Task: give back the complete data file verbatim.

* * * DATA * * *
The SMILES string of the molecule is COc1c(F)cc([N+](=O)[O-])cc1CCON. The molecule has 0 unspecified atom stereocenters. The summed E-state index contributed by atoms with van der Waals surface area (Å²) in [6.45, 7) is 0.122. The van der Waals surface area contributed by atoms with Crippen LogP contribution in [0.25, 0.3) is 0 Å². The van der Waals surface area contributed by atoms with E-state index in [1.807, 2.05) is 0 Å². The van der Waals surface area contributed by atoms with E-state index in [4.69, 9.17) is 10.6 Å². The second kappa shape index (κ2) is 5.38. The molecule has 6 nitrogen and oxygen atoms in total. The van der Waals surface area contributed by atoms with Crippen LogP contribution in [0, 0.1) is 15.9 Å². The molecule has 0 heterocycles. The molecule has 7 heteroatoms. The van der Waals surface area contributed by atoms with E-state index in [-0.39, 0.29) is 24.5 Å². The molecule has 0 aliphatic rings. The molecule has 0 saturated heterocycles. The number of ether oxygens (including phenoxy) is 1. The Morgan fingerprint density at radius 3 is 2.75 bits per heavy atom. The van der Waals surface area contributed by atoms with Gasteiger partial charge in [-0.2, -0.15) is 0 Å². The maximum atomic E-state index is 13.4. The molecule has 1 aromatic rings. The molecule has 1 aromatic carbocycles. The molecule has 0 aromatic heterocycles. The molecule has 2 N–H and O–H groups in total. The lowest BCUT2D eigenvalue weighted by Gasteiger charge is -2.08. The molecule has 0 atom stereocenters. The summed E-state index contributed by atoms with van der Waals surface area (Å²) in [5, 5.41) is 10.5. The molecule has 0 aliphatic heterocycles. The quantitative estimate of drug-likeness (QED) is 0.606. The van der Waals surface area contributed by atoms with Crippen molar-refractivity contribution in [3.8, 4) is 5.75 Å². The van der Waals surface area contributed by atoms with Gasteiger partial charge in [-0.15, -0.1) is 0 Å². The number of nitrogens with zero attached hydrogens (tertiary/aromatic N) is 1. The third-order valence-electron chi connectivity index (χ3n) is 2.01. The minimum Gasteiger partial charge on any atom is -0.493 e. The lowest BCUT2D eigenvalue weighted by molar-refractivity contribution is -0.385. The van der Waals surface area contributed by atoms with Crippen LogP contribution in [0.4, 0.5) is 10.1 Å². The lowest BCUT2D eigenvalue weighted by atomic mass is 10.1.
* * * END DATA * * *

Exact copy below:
The SMILES string of the molecule is COc1c(F)cc([N+](=O)[O-])cc1CCON. The molecule has 0 unspecified atom stereocenters. The summed E-state index contributed by atoms with van der Waals surface area (Å²) in [6.45, 7) is 0.122. The van der Waals surface area contributed by atoms with Crippen LogP contribution in [0.25, 0.3) is 0 Å². The van der Waals surface area contributed by atoms with E-state index in [1.807, 2.05) is 0 Å². The van der Waals surface area contributed by atoms with E-state index in [4.69, 9.17) is 10.6 Å². The second kappa shape index (κ2) is 5.38. The molecule has 6 nitrogen and oxygen atoms in total. The van der Waals surface area contributed by atoms with Crippen LogP contribution in [0, 0.1) is 15.9 Å². The molecule has 0 heterocycles. The molecule has 7 heteroatoms. The van der Waals surface area contributed by atoms with E-state index in [-0.39, 0.29) is 24.5 Å². The molecule has 0 aliphatic rings. The molecule has 0 saturated heterocycles. The number of ether oxygens (including phenoxy) is 1. The Morgan fingerprint density at radius 3 is 2.75 bits per heavy atom. The van der Waals surface area contributed by atoms with Gasteiger partial charge in [-0.2, -0.15) is 0 Å². The maximum atomic E-state index is 13.4. The molecule has 1 aromatic rings. The molecule has 1 aromatic carbocycles. The molecule has 0 aromatic heterocycles. The molecule has 2 N–H and O–H groups in total. The lowest BCUT2D eigenvalue weighted by Gasteiger charge is -2.08. The molecule has 0 atom stereocenters. The summed E-state index contributed by atoms with van der Waals surface area (Å²) in [5, 5.41) is 10.5. The molecule has 0 aliphatic heterocycles. The quantitative estimate of drug-likeness (QED) is 0.606. The van der Waals surface area contributed by atoms with Crippen molar-refractivity contribution in [3.8, 4) is 5.75 Å². The van der Waals surface area contributed by atoms with Gasteiger partial charge in [-0.15, -0.1) is 0 Å². The number of nitrogens with zero attached hydrogens (tertiary/aromatic N) is 1. The third-order valence-electron chi connectivity index (χ3n) is 2.01. The minimum Gasteiger partial charge on any atom is -0.493 e. The lowest BCUT2D eigenvalue weighted by molar-refractivity contribution is -0.385. The van der Waals surface area contributed by atoms with Crippen LogP contribution in [0.4, 0.5) is 10.1 Å². The lowest BCUT2D eigenvalue weighted by atomic mass is 10.1.